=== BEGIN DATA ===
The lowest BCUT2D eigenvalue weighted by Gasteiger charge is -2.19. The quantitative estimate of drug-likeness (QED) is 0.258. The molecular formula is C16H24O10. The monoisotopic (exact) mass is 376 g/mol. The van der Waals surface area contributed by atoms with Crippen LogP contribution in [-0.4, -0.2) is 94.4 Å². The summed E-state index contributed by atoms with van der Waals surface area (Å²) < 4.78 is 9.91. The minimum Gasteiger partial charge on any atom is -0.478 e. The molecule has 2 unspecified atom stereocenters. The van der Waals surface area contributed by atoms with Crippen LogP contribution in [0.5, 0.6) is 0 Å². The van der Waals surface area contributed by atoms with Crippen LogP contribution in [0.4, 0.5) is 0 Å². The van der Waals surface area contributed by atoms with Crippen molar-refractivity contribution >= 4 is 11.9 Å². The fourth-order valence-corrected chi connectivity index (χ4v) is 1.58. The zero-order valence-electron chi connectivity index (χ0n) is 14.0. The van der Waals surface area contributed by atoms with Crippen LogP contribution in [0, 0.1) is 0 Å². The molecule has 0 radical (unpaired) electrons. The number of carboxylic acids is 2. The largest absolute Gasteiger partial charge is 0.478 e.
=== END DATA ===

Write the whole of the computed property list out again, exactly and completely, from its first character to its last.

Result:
The lowest BCUT2D eigenvalue weighted by Gasteiger charge is -2.19. The quantitative estimate of drug-likeness (QED) is 0.258. The molecular formula is C16H24O10. The monoisotopic (exact) mass is 376 g/mol. The van der Waals surface area contributed by atoms with Crippen LogP contribution in [-0.4, -0.2) is 94.4 Å². The summed E-state index contributed by atoms with van der Waals surface area (Å²) < 4.78 is 9.91. The minimum Gasteiger partial charge on any atom is -0.478 e. The molecule has 2 unspecified atom stereocenters. The van der Waals surface area contributed by atoms with Crippen LogP contribution in [0.5, 0.6) is 0 Å². The van der Waals surface area contributed by atoms with Crippen LogP contribution in [0.4, 0.5) is 0 Å². The van der Waals surface area contributed by atoms with Crippen molar-refractivity contribution >= 4 is 11.9 Å². The fourth-order valence-corrected chi connectivity index (χ4v) is 1.58. The zero-order valence-electron chi connectivity index (χ0n) is 14.0. The van der Waals surface area contributed by atoms with Crippen LogP contribution in [0, 0.1) is 0 Å². The molecule has 0 radical (unpaired) electrons. The number of carboxylic acids is 2. The largest absolute Gasteiger partial charge is 0.478 e.